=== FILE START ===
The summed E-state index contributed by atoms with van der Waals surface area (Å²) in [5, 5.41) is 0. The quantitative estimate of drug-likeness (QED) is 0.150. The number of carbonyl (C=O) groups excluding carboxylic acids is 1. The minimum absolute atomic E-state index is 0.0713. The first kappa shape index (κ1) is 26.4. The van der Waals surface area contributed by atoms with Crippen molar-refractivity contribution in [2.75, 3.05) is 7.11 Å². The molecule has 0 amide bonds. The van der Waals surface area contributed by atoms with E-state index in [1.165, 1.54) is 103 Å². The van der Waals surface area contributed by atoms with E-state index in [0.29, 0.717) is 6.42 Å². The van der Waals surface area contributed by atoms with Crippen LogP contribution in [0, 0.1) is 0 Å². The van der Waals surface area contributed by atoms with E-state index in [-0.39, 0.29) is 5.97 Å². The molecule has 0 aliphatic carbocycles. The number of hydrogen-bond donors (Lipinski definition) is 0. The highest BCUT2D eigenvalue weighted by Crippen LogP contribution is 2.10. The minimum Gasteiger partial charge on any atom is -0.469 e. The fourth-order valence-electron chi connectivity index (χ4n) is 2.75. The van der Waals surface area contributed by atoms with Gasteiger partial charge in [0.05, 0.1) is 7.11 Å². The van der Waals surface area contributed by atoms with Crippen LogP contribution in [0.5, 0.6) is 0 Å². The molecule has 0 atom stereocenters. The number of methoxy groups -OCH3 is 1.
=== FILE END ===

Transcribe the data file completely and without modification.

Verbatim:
The summed E-state index contributed by atoms with van der Waals surface area (Å²) in [5, 5.41) is 0. The quantitative estimate of drug-likeness (QED) is 0.150. The number of carbonyl (C=O) groups excluding carboxylic acids is 1. The minimum absolute atomic E-state index is 0.0713. The first kappa shape index (κ1) is 26.4. The van der Waals surface area contributed by atoms with Crippen molar-refractivity contribution in [2.75, 3.05) is 7.11 Å². The molecule has 0 amide bonds. The van der Waals surface area contributed by atoms with E-state index in [1.165, 1.54) is 103 Å². The van der Waals surface area contributed by atoms with E-state index in [0.29, 0.717) is 6.42 Å². The van der Waals surface area contributed by atoms with Crippen LogP contribution in [0, 0.1) is 0 Å². The van der Waals surface area contributed by atoms with E-state index in [-0.39, 0.29) is 5.97 Å². The molecule has 0 aliphatic carbocycles. The number of hydrogen-bond donors (Lipinski definition) is 0. The highest BCUT2D eigenvalue weighted by Crippen LogP contribution is 2.10. The minimum Gasteiger partial charge on any atom is -0.469 e. The fourth-order valence-electron chi connectivity index (χ4n) is 2.75. The van der Waals surface area contributed by atoms with Gasteiger partial charge in [0.05, 0.1) is 7.11 Å². The van der Waals surface area contributed by atoms with Crippen LogP contribution in [0.5, 0.6) is 0 Å². The molecule has 0 atom stereocenters. The number of methoxy groups -OCH3 is 1.